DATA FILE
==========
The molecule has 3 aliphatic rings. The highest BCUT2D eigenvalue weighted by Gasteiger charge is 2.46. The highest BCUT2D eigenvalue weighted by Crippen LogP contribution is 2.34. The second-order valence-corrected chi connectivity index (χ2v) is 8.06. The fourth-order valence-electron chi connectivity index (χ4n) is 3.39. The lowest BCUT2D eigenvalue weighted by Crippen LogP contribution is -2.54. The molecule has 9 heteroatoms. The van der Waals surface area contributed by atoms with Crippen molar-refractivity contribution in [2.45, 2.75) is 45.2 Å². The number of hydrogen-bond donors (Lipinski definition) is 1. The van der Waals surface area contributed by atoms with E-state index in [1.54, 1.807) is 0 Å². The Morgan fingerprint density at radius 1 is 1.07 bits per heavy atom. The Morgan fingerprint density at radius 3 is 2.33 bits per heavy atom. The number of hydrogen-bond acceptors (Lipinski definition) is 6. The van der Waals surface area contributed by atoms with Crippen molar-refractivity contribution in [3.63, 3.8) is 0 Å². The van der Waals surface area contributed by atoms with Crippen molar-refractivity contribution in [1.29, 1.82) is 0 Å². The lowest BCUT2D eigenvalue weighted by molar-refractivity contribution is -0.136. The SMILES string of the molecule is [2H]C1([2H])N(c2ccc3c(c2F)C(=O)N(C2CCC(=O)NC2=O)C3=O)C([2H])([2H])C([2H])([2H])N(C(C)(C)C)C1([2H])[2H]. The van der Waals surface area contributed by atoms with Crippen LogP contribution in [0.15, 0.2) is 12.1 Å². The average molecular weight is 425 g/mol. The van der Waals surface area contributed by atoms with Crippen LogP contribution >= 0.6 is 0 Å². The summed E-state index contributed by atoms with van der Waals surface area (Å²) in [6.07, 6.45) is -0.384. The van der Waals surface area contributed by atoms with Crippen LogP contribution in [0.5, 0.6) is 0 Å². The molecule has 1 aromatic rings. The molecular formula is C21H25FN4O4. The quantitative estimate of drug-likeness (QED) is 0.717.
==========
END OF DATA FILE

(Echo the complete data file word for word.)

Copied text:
The molecule has 3 aliphatic rings. The highest BCUT2D eigenvalue weighted by Gasteiger charge is 2.46. The highest BCUT2D eigenvalue weighted by Crippen LogP contribution is 2.34. The second-order valence-corrected chi connectivity index (χ2v) is 8.06. The fourth-order valence-electron chi connectivity index (χ4n) is 3.39. The lowest BCUT2D eigenvalue weighted by Crippen LogP contribution is -2.54. The molecule has 9 heteroatoms. The van der Waals surface area contributed by atoms with Crippen molar-refractivity contribution in [2.45, 2.75) is 45.2 Å². The number of hydrogen-bond donors (Lipinski definition) is 1. The van der Waals surface area contributed by atoms with E-state index in [1.54, 1.807) is 0 Å². The Morgan fingerprint density at radius 1 is 1.07 bits per heavy atom. The Morgan fingerprint density at radius 3 is 2.33 bits per heavy atom. The number of hydrogen-bond acceptors (Lipinski definition) is 6. The van der Waals surface area contributed by atoms with Crippen molar-refractivity contribution in [3.63, 3.8) is 0 Å². The van der Waals surface area contributed by atoms with Crippen molar-refractivity contribution in [1.29, 1.82) is 0 Å². The lowest BCUT2D eigenvalue weighted by molar-refractivity contribution is -0.136. The SMILES string of the molecule is [2H]C1([2H])N(c2ccc3c(c2F)C(=O)N(C2CCC(=O)NC2=O)C3=O)C([2H])([2H])C([2H])([2H])N(C(C)(C)C)C1([2H])[2H]. The van der Waals surface area contributed by atoms with Crippen LogP contribution in [0.15, 0.2) is 12.1 Å². The average molecular weight is 425 g/mol. The van der Waals surface area contributed by atoms with Crippen LogP contribution >= 0.6 is 0 Å². The summed E-state index contributed by atoms with van der Waals surface area (Å²) in [6.07, 6.45) is -0.384. The van der Waals surface area contributed by atoms with Crippen LogP contribution in [0.5, 0.6) is 0 Å². The molecule has 1 aromatic rings. The molecular formula is C21H25FN4O4. The quantitative estimate of drug-likeness (QED) is 0.717.